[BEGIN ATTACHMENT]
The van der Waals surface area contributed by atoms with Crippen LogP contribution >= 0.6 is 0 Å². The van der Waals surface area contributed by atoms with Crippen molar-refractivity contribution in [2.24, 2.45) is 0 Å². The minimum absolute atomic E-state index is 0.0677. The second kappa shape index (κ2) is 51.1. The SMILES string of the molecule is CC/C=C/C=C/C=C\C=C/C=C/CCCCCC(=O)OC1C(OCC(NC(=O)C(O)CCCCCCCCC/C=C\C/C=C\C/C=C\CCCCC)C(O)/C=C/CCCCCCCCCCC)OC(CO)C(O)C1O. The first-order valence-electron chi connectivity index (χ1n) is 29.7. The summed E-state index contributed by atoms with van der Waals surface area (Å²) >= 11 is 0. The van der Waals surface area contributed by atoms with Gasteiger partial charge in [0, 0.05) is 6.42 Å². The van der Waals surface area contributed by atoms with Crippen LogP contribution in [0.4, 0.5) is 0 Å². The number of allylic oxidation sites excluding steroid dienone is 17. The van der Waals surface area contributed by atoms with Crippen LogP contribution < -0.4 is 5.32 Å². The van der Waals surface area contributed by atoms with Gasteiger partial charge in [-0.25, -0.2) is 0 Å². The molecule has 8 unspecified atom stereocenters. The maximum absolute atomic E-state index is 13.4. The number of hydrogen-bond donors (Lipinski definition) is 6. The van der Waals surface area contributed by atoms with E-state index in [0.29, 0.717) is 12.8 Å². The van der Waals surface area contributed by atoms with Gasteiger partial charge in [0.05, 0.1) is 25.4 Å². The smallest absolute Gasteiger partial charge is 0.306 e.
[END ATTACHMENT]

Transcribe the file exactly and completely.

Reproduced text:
The van der Waals surface area contributed by atoms with Crippen LogP contribution >= 0.6 is 0 Å². The van der Waals surface area contributed by atoms with Crippen molar-refractivity contribution in [2.24, 2.45) is 0 Å². The minimum absolute atomic E-state index is 0.0677. The second kappa shape index (κ2) is 51.1. The SMILES string of the molecule is CC/C=C/C=C/C=C\C=C/C=C/CCCCCC(=O)OC1C(OCC(NC(=O)C(O)CCCCCCCCC/C=C\C/C=C\C/C=C\CCCCC)C(O)/C=C/CCCCCCCCCCC)OC(CO)C(O)C1O. The first-order valence-electron chi connectivity index (χ1n) is 29.7. The summed E-state index contributed by atoms with van der Waals surface area (Å²) >= 11 is 0. The van der Waals surface area contributed by atoms with Gasteiger partial charge in [0, 0.05) is 6.42 Å². The van der Waals surface area contributed by atoms with Crippen LogP contribution in [0.4, 0.5) is 0 Å². The number of allylic oxidation sites excluding steroid dienone is 17. The van der Waals surface area contributed by atoms with Crippen LogP contribution < -0.4 is 5.32 Å². The van der Waals surface area contributed by atoms with Gasteiger partial charge in [-0.25, -0.2) is 0 Å². The molecule has 8 unspecified atom stereocenters. The maximum absolute atomic E-state index is 13.4. The number of hydrogen-bond donors (Lipinski definition) is 6. The van der Waals surface area contributed by atoms with E-state index in [0.29, 0.717) is 12.8 Å². The van der Waals surface area contributed by atoms with Gasteiger partial charge in [0.05, 0.1) is 25.4 Å². The smallest absolute Gasteiger partial charge is 0.306 e.